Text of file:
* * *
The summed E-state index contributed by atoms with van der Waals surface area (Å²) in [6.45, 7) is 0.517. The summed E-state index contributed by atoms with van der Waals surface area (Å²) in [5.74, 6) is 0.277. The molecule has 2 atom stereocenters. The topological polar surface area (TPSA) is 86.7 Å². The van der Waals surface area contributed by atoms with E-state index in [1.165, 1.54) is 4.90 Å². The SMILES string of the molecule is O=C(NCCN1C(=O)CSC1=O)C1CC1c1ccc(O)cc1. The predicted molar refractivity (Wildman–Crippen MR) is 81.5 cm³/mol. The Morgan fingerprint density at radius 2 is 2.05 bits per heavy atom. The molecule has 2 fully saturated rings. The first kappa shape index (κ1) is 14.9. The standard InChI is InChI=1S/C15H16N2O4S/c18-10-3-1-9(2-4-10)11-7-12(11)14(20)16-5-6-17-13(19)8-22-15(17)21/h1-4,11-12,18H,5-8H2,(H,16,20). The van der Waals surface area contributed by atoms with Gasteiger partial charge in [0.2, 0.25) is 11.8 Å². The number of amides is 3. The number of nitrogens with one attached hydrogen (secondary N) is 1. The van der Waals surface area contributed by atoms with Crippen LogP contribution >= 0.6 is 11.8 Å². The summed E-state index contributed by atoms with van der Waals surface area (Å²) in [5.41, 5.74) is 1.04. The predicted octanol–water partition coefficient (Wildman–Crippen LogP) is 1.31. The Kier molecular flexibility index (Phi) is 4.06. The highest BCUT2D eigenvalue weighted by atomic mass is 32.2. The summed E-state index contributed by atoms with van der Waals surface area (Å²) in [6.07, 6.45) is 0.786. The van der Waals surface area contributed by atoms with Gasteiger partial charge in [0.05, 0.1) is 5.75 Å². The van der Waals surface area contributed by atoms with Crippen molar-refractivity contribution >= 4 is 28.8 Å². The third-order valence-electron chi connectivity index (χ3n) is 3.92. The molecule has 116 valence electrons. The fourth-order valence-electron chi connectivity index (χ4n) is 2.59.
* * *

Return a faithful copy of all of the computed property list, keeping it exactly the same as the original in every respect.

The summed E-state index contributed by atoms with van der Waals surface area (Å²) in [6.45, 7) is 0.517. The summed E-state index contributed by atoms with van der Waals surface area (Å²) in [5.74, 6) is 0.277. The molecule has 2 atom stereocenters. The topological polar surface area (TPSA) is 86.7 Å². The van der Waals surface area contributed by atoms with E-state index in [1.165, 1.54) is 4.90 Å². The SMILES string of the molecule is O=C(NCCN1C(=O)CSC1=O)C1CC1c1ccc(O)cc1. The predicted molar refractivity (Wildman–Crippen MR) is 81.5 cm³/mol. The Morgan fingerprint density at radius 2 is 2.05 bits per heavy atom. The molecule has 2 fully saturated rings. The first kappa shape index (κ1) is 14.9. The standard InChI is InChI=1S/C15H16N2O4S/c18-10-3-1-9(2-4-10)11-7-12(11)14(20)16-5-6-17-13(19)8-22-15(17)21/h1-4,11-12,18H,5-8H2,(H,16,20). The van der Waals surface area contributed by atoms with Gasteiger partial charge in [0.2, 0.25) is 11.8 Å². The number of amides is 3. The number of nitrogens with one attached hydrogen (secondary N) is 1. The van der Waals surface area contributed by atoms with Crippen LogP contribution >= 0.6 is 11.8 Å². The summed E-state index contributed by atoms with van der Waals surface area (Å²) in [5.41, 5.74) is 1.04. The predicted octanol–water partition coefficient (Wildman–Crippen LogP) is 1.31. The Kier molecular flexibility index (Phi) is 4.06. The highest BCUT2D eigenvalue weighted by atomic mass is 32.2. The summed E-state index contributed by atoms with van der Waals surface area (Å²) in [6.07, 6.45) is 0.786. The van der Waals surface area contributed by atoms with Gasteiger partial charge in [0.05, 0.1) is 5.75 Å². The van der Waals surface area contributed by atoms with Crippen molar-refractivity contribution >= 4 is 28.8 Å². The third-order valence-electron chi connectivity index (χ3n) is 3.92. The molecule has 116 valence electrons. The fourth-order valence-electron chi connectivity index (χ4n) is 2.59.